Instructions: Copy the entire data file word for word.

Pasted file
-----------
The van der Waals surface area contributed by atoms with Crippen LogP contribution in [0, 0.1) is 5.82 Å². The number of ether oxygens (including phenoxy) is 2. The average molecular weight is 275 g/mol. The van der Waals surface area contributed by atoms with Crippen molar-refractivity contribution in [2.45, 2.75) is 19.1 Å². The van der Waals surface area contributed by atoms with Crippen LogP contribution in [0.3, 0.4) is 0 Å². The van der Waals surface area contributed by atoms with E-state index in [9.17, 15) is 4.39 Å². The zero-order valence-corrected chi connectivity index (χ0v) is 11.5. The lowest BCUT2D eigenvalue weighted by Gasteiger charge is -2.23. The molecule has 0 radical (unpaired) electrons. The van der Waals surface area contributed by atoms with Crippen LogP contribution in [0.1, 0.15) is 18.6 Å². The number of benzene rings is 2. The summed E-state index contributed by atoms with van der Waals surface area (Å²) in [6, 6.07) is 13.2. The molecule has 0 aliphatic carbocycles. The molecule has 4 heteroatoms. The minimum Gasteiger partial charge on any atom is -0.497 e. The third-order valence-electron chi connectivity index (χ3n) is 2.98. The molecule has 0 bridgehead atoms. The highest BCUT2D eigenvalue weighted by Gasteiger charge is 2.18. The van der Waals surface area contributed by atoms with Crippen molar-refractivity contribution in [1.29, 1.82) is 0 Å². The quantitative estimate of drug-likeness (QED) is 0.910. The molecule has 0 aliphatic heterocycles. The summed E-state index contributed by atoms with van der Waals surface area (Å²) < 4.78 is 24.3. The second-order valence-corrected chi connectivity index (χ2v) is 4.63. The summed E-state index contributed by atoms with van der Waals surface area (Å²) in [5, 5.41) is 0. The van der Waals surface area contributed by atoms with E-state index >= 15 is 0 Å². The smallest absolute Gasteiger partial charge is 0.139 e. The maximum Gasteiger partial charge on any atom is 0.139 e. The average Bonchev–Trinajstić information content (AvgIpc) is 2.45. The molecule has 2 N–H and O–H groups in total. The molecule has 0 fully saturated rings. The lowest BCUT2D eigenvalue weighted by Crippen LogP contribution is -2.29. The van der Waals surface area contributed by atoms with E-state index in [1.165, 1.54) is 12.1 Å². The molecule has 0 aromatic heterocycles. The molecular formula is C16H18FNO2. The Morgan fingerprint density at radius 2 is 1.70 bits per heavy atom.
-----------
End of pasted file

The van der Waals surface area contributed by atoms with Crippen LogP contribution in [0, 0.1) is 5.82 Å². The number of ether oxygens (including phenoxy) is 2. The average molecular weight is 275 g/mol. The van der Waals surface area contributed by atoms with Crippen molar-refractivity contribution in [2.45, 2.75) is 19.1 Å². The van der Waals surface area contributed by atoms with Crippen LogP contribution in [0.3, 0.4) is 0 Å². The van der Waals surface area contributed by atoms with E-state index in [9.17, 15) is 4.39 Å². The zero-order valence-corrected chi connectivity index (χ0v) is 11.5. The lowest BCUT2D eigenvalue weighted by Gasteiger charge is -2.23. The molecule has 0 radical (unpaired) electrons. The van der Waals surface area contributed by atoms with Crippen LogP contribution in [0.1, 0.15) is 18.6 Å². The number of benzene rings is 2. The summed E-state index contributed by atoms with van der Waals surface area (Å²) in [6, 6.07) is 13.2. The molecule has 0 aliphatic carbocycles. The molecule has 4 heteroatoms. The minimum Gasteiger partial charge on any atom is -0.497 e. The third-order valence-electron chi connectivity index (χ3n) is 2.98. The molecule has 0 bridgehead atoms. The highest BCUT2D eigenvalue weighted by Gasteiger charge is 2.18. The van der Waals surface area contributed by atoms with Crippen molar-refractivity contribution in [1.29, 1.82) is 0 Å². The quantitative estimate of drug-likeness (QED) is 0.910. The molecule has 0 aliphatic heterocycles. The summed E-state index contributed by atoms with van der Waals surface area (Å²) < 4.78 is 24.3. The second-order valence-corrected chi connectivity index (χ2v) is 4.63. The summed E-state index contributed by atoms with van der Waals surface area (Å²) in [5, 5.41) is 0. The van der Waals surface area contributed by atoms with E-state index >= 15 is 0 Å². The smallest absolute Gasteiger partial charge is 0.139 e. The maximum Gasteiger partial charge on any atom is 0.139 e. The average Bonchev–Trinajstić information content (AvgIpc) is 2.45. The molecule has 2 N–H and O–H groups in total. The molecule has 0 fully saturated rings. The lowest BCUT2D eigenvalue weighted by Crippen LogP contribution is -2.29. The van der Waals surface area contributed by atoms with E-state index in [1.165, 1.54) is 12.1 Å². The molecule has 0 aromatic heterocycles. The molecular formula is C16H18FNO2. The Morgan fingerprint density at radius 2 is 1.70 bits per heavy atom.